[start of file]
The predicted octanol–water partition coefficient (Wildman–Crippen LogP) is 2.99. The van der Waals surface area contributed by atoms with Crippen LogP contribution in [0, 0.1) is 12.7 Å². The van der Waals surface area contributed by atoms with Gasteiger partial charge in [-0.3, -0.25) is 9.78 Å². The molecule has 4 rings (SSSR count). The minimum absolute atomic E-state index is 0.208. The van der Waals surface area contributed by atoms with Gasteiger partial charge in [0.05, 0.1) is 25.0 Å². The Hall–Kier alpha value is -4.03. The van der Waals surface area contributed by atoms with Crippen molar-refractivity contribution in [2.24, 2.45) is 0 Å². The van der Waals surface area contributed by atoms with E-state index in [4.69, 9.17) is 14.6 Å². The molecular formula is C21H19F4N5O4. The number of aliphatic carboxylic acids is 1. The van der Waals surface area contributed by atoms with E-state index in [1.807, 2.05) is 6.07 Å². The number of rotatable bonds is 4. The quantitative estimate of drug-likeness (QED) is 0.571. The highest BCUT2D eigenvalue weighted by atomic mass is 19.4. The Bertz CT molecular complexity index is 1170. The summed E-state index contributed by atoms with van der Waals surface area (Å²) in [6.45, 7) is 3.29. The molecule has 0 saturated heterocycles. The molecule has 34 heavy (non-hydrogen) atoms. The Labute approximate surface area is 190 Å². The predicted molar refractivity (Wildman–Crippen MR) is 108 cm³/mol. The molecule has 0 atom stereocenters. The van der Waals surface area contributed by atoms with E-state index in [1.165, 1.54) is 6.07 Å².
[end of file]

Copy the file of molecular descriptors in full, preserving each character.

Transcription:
The predicted octanol–water partition coefficient (Wildman–Crippen LogP) is 2.99. The van der Waals surface area contributed by atoms with Crippen LogP contribution in [0, 0.1) is 12.7 Å². The van der Waals surface area contributed by atoms with Gasteiger partial charge in [-0.3, -0.25) is 9.78 Å². The molecule has 4 rings (SSSR count). The minimum absolute atomic E-state index is 0.208. The van der Waals surface area contributed by atoms with Gasteiger partial charge in [0.05, 0.1) is 25.0 Å². The Hall–Kier alpha value is -4.03. The van der Waals surface area contributed by atoms with Crippen molar-refractivity contribution in [2.24, 2.45) is 0 Å². The van der Waals surface area contributed by atoms with E-state index in [4.69, 9.17) is 14.6 Å². The molecular formula is C21H19F4N5O4. The number of aliphatic carboxylic acids is 1. The van der Waals surface area contributed by atoms with E-state index in [1.807, 2.05) is 6.07 Å². The number of rotatable bonds is 4. The quantitative estimate of drug-likeness (QED) is 0.571. The highest BCUT2D eigenvalue weighted by atomic mass is 19.4. The Bertz CT molecular complexity index is 1170. The summed E-state index contributed by atoms with van der Waals surface area (Å²) in [6.45, 7) is 3.29. The molecule has 0 saturated heterocycles. The molecule has 34 heavy (non-hydrogen) atoms. The Labute approximate surface area is 190 Å². The predicted molar refractivity (Wildman–Crippen MR) is 108 cm³/mol. The molecule has 0 atom stereocenters. The van der Waals surface area contributed by atoms with E-state index in [1.165, 1.54) is 6.07 Å².